So how are people making ends meet?  Well, we just found out that credit card debt rose at the fastest pace ever seen during the fourth quarter of 2021…

          As I have been suggesting, the best course of action is to hedge for both inflation and deflation using the Revenue Sourcing™ planning strategy. 

If you or someone you know could benefit from our educational materials, please have them visit our website at www.RetirementLifestyleAdvocates.com.  Our webinars, podcasts, and newsletters can be found there.

The Fed, the Economy and the Markets

          The double top theory for stocks that I called at the end of 2021 and have been discussing this month still looks intact despite a bit of a rally in stocks last week.

          There was a lot of volatility in stock markets last week and a week end rally propelled stocks into positive territory for the week.

          The big news last week was the Federal Reserve’s meeting.  This from MSN about how investors may view the Fed’s post-meeting statement: (Source:  https://www.msn.com/en-us/money/markets/what-to-expect-from-markets-in-the-next-six-weeks-before-the-federal-reserve-revamps-its-easy-money-stance/ar-AAThaoB)

Federal Reserve Chairman Jerome Powell fired a warning shot across Wall Street last week, telling investors the time has come for financial markets to stand on their own feet, while he works to tame inflation.

The policy update last Wednesday laid the groundwork for the first benchmark interest rate hike since 2018, probably in mid-March, and the eventual end of the central bank’s easy-money stance two years since the onset of the pandemic.

The problem is that the Fed strategy also gave investors about six weeks to brood over how sharply interest rates could climb in 2022, and how dramatically its balance sheet might shrink, as the Fed pulls levers to cool inflation which is at levels last seen in the early 1980s.

Instead of soothing market jitters, the wait-and-see approach has Wall Street’s “fear gauge,” the Cboe Volatility Index up a record 73% in the first 19 trading days of the year, according to Dow Jones Market Data Average, based on all available data going back to 1990.

“What investors don’t like is uncertainty,” said Jason Draho, head of asset allocation Americas at UBS Global Wealth Management, in a phone interview, pointing to a selloff that’s left few corners of financial markets unscathed in January.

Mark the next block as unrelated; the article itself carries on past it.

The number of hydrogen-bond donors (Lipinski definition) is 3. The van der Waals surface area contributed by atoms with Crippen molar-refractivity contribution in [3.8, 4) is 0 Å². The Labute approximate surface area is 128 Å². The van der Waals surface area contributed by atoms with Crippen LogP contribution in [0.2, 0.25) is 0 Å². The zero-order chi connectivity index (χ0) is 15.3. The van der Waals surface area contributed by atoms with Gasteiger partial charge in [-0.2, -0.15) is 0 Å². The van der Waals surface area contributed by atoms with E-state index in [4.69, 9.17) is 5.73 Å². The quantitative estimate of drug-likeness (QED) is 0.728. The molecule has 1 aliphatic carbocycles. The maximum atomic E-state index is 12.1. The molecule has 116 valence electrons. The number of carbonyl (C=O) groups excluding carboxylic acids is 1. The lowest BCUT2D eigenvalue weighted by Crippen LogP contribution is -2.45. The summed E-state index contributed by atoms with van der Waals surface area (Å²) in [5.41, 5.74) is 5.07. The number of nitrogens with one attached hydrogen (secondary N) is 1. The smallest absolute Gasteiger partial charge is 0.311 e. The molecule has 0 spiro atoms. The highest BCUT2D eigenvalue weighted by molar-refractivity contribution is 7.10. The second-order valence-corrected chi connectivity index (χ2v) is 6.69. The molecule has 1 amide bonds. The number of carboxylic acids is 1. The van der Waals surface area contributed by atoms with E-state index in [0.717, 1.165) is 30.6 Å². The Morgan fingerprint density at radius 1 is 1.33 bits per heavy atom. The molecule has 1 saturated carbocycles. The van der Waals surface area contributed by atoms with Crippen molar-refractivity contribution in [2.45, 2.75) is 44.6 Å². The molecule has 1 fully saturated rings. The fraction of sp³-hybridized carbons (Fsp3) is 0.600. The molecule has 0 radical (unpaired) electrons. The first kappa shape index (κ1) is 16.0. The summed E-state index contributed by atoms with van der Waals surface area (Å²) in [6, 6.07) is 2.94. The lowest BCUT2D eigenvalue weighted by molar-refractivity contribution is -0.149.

Even with a sharp rally late Friday, the interest-rate-sensitive Nasdaq Composite Index remained in correction territory, defined as a fall of at least 10% from its most recent record close. Worse, the Russell 2000 index of small-capitalization stocks is in a bear market, down at least 20% from its Nov. 8 peak.

“Valuations across all asset classes were stretched,” said John McClain, portfolio manager for high yield and corporate credit strategies at Brandywine Global Investment Management. “That’s why there has been nowhere to hide.”

            The Fed announced after its two-day meeting that rates hikes would likely begin in March and would end its quantitative easing program at about the same time.  The Fed noted that it is considering how quickly to end that program.

          I find it curious that despite near-record inflation, the Fed opted to wait a month before taking any action.  Seems that if subduing inflation was the goal, action sooner rather than action later would be warranted.

          As I’ve discussed in past issues of “Portfolio Watch” and on the weekly “Headline Roundup” webinar update that is broadcast live each Monday at Noon Eastern, I believe it will be difficult for the Fed to end its quantitative easing program. 

          There are many reasons I have reached this conclusion.  Let me cover a couple of them with you.

          First, via member banks, the Fed is helping the government cover its massive level of deficit spending.  Since the spending by the Washington politicians is totally out of control, this will be a difficult thing for the Fed to get done.

          Second, in my view, the economy isn’t strong enough to handle monetary tightening.  Should the Fed follow through with its latest policy statement, I believe the economy and the financial markets will quickly and negatively react.  Arguably, they have already begun to react adversely.

          Every week, I read articles that tout the economic recovery.  Most of these are published by media with an agenda in my view which has now sadly become the norm.  I believe these stories to be more rhetoric than fact.

          This from “Zero Hedge” (Source:  https://www.zerohedge.com/economics/atlanta-fed-shocker-us-economy-verge-contraction) (Editor’s note:  The acronym BTFD defined and sanitized, means “buy the dip”)

          Nothing says “BTFD in stocks” like collapsing sentiment (UMich 10 year lows this morning) and crashing growth expectations and no lesser entity than The Atlanta Fed just released its latest GDPNOW forecast for Q1 economic growth in the US… and it’s a doozy.

          US macro data has been disappointing recently…